I know that corn on the cob can be frozen, but I don't know if any special prep is needed to do this. Could someone please tell me what I need to do to freeze it on the cob? My dd's grandmother gives us some of their extra. Thank you in advance.
Janice from IL
I recently bought a bunch at a local farmer's market and shucked it, cleaned it well, broke each ear in half (that's all we eat at a sitting) blanched it for 7 minutes for small ears and 9 minutes for large ears. Then I dunked in ice water for the same number of minutes and food-saved it with two half ears in a package and stuck them in the freezer. Tastes great. (08/07/2006)
By Linda in MO
I have recently seen different ways, but all I do is cook it about 3 minutes like I would cook to serve corn on the cob. I cut it off the cob and put it in freezer bags. I drop the ears in cold water first. Has always worked for me and tastes so good when the snow is blowing. (08/07/2006)
By Mary Ann
We always have a lot of corn on the cob. All my husband does is put it in brown paper bags, tape the top closed and freeze. When we ready for corn, we pull out 4 or 5 ears of corn and shuck it and take the silk off. Put the corn in a pan of hot water. By the time the corn reaches a boil it is done. It saves a lot of time and it is ready in less than 30 minutes. (08/07/2006)
7 to 9 minutes blanching? You only are suppose to cook it 3 minutes to eat it fresh at the table. That sounds way too long. (08/07/2006)
A friend gave me two brown grocery bags full to put in freezer: the outer husks were taken of and both ends cut off a bit. The bag was sealed with masking tape. When one wants to cook some, all you have to do is take out the number of ears you want, put in microwave about 2 minutes per ear (10 minutes per 5 ears); when time is up take out and peel the remaining husks and silks off (the silks just cling to the husks and come off very easily, just like eating fresh corn. Doris B. (08/07/2006)
I have been freezing white corn for many years. All I do is clean it really well, cut it to the size you want and put it in vacuum sealer bags. I do not blanch it at all. Then you can put the bag and all in a pot to boil for a few minutes and you have really fresh corn.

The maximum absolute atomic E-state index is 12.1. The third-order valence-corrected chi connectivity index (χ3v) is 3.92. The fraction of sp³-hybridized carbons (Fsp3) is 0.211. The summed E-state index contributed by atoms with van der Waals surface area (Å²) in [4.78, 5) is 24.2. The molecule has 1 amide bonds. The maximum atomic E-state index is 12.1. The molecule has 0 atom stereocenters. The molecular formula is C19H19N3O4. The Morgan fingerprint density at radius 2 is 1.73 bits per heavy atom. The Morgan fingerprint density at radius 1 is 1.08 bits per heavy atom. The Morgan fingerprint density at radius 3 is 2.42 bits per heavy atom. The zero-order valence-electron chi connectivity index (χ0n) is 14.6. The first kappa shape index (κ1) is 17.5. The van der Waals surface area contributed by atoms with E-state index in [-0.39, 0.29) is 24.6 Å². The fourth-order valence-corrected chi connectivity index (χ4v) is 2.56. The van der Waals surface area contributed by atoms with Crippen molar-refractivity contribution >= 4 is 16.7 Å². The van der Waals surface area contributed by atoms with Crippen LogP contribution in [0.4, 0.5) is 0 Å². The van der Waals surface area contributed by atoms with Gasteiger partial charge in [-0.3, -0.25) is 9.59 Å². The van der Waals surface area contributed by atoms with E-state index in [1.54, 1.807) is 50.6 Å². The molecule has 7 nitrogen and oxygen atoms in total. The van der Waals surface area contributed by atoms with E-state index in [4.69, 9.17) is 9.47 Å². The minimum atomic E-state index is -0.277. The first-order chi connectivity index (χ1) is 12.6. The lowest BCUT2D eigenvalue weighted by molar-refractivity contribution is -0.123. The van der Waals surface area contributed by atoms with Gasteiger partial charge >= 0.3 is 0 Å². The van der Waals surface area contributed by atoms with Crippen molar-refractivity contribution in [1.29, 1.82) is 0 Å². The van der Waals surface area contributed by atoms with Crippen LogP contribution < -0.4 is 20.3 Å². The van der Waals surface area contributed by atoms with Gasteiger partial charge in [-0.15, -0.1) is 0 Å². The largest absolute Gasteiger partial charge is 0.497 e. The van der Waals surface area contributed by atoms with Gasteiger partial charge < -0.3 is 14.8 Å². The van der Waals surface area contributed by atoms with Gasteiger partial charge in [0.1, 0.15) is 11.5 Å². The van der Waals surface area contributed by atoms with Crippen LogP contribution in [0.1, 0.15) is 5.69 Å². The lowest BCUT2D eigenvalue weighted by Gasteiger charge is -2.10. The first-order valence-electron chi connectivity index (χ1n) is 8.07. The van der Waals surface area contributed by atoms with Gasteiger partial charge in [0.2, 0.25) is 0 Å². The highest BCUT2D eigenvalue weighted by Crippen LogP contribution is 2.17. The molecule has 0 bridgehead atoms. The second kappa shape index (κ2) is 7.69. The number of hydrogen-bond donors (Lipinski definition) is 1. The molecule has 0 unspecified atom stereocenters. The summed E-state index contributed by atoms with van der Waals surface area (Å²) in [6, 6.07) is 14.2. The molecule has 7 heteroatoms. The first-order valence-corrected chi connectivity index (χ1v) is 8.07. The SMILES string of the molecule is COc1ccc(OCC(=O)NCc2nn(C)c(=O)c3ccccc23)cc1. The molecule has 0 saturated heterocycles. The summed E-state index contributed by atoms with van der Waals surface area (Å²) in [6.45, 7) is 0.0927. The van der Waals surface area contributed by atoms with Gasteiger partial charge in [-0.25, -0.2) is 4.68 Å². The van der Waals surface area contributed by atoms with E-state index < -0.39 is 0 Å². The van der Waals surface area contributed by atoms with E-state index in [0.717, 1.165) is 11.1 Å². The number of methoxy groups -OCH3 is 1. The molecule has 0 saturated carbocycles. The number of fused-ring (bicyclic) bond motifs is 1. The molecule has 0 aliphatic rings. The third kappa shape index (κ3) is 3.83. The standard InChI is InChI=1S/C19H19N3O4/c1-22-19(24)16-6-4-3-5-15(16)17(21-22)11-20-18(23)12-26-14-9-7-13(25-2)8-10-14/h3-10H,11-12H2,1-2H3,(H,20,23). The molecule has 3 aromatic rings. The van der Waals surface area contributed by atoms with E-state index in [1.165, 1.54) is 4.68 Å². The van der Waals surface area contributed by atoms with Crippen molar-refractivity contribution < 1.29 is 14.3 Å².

Here's what I found.
Copy printable Format: http://extension.missouri.edu/explore/hesguide/foodnut/gh1503.htm
Select only tender, freshly-gathered corn in the milk stage. Husk and trim the ears, remove silks and wash.
Water blanch small ears (1-1/4 inches or less in diameter) 7 minutes, medium ears (1-1/4 to 1-1/2 inches in diameter) 9 minutes, and large ears (more than 1-1/2 inches in diameter) 11 minutes.
Cool promptly and completely to prevent a "cobby" taste. Drain, package, seal and freeze.
Whole kernel corn
Water blanch 4 minutes on the cob. Cool promptly, drain and cut from cob. Cut kernels from cob about two-thirds the depth of the kernels. Package, seal and freeze.
Cream style corn
Water blanch 4 minutes on the cob. Cool promptly and drain. Cut off kernel tips and scrape cobs with the back of a knife approximately half the depth of the kernel to remove the juice and the heart of the kernel. Package, seal and freeze.
Another way to prepare cream style corn for freezing is to cut and scrape the corn from the cob without blanching. Place the cut corn in a double boiler and heat with constant stirring for about 10 minutes or until it thickens; cool by placing the pan in ice water. Package, seal and freeze.
I have been freezing corn on the cob, husks and all, for so many years. Take it out of the freezer when needed, put in the micro for about 17 minutes. You will be able to tell when it is done by the smell. Corn never tasted more like fresh, when done this way. And the husks and silk are easily removed. Try it, you will like it.
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